Trials needed for non-drug management of OA flares
There is a serious gap in evidence for non-drug approaches to the management of osteoarthritis flares, an Australian scoping review has found.
In a literature search researchers from the Kolling Institute, Sydney University were unable to find any large, well-powered clinical trials of behavioural, lifestyle or other adjunctive treatment strategies to manage OA flares.
The few studies that could be found in this area were for physical activity or therapeutic exercise, and none examined the often-recommended treatments such as non-weight bearing activities (e.g. swimming, hydrotherapy), heat/cold therapy, joint bracing/sleeves, assistive devices, or use of electrotherapeutic devices such as TENS. There was also a paucity of evidence relating to the hip or other joints and an absence of studies examining flare outcomes beyond pain.
“There is an urgent need for more consistent, high-quality randomised and cohort trials, including those investigating trajectories of symptom improvement at timeframes more relevant to flare presentation, and by joint affected,” the researchers concluded in Seminars in Arthritis and Rheumatism
Test may help identify TNFi non-responders
A novel test may help predict patients with RA who are unlikely to show a response to TNFi therapies, according to clinicians in the Netherlands.
The molecular signature response classifier (MSRC) test was trialled in a validation study in 68 RA patients who started adalimumab or etanercept TNFi as their first biologic.
According to results presented the researchers at the recent EULAR virtual meeting, more than half the patients (54.4%) failed to achieve a EULAR good response at six months. And patients with the molecular signature of non-response at baseline testing were four times more likely to have a poor response to TNFi at six months compared to patients without the signature on testing.
“Identifying those patients who will not respond to TNFi therapy in advance, before treatment begins, has the potential to reduce time spent on trial-and-error approaches and could result in improved outcomes and decreased patient burden,” said Dr Johanna Withers (PhD) study co-author and Principal Scientist at Scipher Medicine, makers of the PrismRA test.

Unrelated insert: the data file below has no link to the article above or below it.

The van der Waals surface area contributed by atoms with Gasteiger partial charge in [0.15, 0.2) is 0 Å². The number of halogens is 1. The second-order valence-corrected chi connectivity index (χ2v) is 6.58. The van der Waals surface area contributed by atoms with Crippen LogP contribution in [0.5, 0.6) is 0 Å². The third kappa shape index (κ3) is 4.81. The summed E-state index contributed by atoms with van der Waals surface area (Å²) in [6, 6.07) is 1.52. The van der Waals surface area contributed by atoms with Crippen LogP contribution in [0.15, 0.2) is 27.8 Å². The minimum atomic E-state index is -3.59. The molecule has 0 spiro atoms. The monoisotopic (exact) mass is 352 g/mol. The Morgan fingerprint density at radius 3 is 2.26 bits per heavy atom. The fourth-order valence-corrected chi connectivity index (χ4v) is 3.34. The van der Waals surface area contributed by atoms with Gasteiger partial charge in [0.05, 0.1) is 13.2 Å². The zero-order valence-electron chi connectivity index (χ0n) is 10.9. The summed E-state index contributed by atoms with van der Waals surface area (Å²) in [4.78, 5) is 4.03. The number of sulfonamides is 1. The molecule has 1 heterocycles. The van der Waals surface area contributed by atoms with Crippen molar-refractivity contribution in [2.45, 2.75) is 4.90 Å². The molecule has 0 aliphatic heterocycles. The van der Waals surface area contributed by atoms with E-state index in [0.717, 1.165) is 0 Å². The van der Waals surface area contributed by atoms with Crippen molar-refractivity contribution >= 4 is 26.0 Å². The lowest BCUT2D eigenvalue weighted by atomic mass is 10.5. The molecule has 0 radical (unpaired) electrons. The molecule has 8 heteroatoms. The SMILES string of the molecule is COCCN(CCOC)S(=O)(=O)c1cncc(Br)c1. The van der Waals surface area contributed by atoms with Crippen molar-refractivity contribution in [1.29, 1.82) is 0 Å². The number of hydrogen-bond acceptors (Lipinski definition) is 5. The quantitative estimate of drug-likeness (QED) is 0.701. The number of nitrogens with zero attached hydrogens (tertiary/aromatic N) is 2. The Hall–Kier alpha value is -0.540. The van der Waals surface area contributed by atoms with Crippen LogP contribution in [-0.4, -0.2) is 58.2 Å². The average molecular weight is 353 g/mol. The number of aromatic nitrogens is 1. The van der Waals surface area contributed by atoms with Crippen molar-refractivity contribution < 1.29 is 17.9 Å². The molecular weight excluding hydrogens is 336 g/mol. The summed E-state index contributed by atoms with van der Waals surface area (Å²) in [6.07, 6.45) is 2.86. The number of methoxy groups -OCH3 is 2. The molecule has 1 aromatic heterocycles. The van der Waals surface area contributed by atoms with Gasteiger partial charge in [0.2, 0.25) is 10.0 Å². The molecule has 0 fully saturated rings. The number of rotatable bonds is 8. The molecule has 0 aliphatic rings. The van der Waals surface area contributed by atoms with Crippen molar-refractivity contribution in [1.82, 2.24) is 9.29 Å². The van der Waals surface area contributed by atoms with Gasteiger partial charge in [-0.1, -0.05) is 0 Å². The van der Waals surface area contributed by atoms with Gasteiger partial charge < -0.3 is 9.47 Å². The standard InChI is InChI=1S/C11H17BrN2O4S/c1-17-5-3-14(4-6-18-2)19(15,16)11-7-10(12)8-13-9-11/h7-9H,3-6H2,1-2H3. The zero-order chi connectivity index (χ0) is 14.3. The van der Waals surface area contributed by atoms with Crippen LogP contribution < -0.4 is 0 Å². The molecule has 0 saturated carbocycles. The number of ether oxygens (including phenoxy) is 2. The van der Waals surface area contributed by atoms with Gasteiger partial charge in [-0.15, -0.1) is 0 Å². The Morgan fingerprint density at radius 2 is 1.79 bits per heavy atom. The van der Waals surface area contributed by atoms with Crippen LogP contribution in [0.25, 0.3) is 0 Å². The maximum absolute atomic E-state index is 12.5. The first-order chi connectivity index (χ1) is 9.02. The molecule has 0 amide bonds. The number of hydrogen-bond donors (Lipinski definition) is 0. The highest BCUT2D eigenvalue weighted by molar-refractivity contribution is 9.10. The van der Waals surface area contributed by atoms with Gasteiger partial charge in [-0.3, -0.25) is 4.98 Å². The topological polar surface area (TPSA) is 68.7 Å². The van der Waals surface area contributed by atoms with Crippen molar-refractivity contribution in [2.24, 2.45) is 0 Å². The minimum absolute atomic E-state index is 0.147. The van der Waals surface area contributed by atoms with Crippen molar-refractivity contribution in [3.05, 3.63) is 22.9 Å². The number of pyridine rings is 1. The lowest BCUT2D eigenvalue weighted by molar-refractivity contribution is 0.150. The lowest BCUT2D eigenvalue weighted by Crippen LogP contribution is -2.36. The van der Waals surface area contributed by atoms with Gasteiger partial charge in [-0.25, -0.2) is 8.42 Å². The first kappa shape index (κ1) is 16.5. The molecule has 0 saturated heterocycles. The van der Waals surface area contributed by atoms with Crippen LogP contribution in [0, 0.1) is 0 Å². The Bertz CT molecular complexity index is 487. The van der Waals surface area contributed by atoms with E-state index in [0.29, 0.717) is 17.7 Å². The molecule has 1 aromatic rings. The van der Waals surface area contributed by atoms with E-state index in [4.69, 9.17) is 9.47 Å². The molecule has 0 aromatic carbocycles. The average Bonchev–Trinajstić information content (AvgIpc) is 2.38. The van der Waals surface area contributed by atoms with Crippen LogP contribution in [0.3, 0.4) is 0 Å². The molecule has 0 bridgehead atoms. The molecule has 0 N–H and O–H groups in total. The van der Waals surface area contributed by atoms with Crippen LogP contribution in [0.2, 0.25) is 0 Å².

The researchers also presented results at EULAR on the ability of PrismRA to predict inadequate response to TNF inhibitor therapies in seronegative RA patients as well as on efforts to define high-confidence treatment response outcomes using a Monte Carlo simulation approach to evaluate the true impact of therapeutic efficacy and response.
National pain strategy launched with focus on arthritis and MSK conditions
A National Strategic Action Plan for Pain Management has been launched with eight key goals and priorities aimed at preventing and reducing the burden of chronic pain for millions of Australians.
The plan released by Pain Australia includes partners such as Arthritis Australia and the Australian Rheumatology Association.
It notes that the number of cases of arthritis and other musculoskeletal conditions in Australia is predicted to increase by 43% to 8.7 million in 2032 and affect over 30% of the population.
Among its recommendations, the plan calls for all health practitioners and carers to be trained in pain management to improve conceptualisation of pain and underpin care plans and practices.
Other objectives include the establishment of patient-centred interdisciplinary assessment and pain care and support services that take into the account the health and wellbeing of the whole person is offered in all locations and made available through delivery and funding models at the primary care level wherever possible. It also calls for technology to be harnessed to expand access to multiple services including primary care services and pain specialists.